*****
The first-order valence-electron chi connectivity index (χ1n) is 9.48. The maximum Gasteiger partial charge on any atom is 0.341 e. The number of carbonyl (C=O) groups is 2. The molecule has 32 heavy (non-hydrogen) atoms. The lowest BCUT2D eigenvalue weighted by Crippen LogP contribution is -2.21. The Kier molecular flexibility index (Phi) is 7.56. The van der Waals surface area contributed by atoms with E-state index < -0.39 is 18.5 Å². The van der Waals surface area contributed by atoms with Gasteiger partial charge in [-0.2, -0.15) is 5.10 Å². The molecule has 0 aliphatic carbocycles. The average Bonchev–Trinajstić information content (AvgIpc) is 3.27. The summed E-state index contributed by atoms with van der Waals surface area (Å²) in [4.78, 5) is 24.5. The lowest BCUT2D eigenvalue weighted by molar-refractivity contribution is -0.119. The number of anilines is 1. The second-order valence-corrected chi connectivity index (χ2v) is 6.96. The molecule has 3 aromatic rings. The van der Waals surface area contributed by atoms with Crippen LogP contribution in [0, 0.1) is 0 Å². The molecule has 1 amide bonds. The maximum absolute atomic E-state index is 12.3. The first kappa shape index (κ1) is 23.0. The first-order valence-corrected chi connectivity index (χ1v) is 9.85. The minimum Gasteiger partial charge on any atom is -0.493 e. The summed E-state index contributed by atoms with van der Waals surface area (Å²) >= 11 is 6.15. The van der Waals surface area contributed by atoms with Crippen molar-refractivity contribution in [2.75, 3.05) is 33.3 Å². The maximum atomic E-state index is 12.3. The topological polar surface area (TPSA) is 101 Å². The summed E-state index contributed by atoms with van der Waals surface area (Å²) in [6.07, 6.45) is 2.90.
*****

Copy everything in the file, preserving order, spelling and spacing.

The first-order valence-electron chi connectivity index (χ1n) is 9.48. The maximum Gasteiger partial charge on any atom is 0.341 e. The number of carbonyl (C=O) groups is 2. The molecule has 32 heavy (non-hydrogen) atoms. The lowest BCUT2D eigenvalue weighted by Crippen LogP contribution is -2.21. The Kier molecular flexibility index (Phi) is 7.56. The van der Waals surface area contributed by atoms with E-state index < -0.39 is 18.5 Å². The van der Waals surface area contributed by atoms with Gasteiger partial charge in [-0.2, -0.15) is 5.10 Å². The molecule has 0 aliphatic carbocycles. The average Bonchev–Trinajstić information content (AvgIpc) is 3.27. The summed E-state index contributed by atoms with van der Waals surface area (Å²) in [4.78, 5) is 24.5. The lowest BCUT2D eigenvalue weighted by molar-refractivity contribution is -0.119. The number of anilines is 1. The second-order valence-corrected chi connectivity index (χ2v) is 6.96. The molecule has 3 aromatic rings. The van der Waals surface area contributed by atoms with Crippen LogP contribution in [0, 0.1) is 0 Å². The molecule has 1 amide bonds. The maximum absolute atomic E-state index is 12.3. The first kappa shape index (κ1) is 23.0. The first-order valence-corrected chi connectivity index (χ1v) is 9.85. The minimum Gasteiger partial charge on any atom is -0.493 e. The summed E-state index contributed by atoms with van der Waals surface area (Å²) >= 11 is 6.15. The van der Waals surface area contributed by atoms with Crippen molar-refractivity contribution in [2.75, 3.05) is 33.3 Å². The maximum atomic E-state index is 12.3. The topological polar surface area (TPSA) is 101 Å². The summed E-state index contributed by atoms with van der Waals surface area (Å²) in [6.07, 6.45) is 2.90.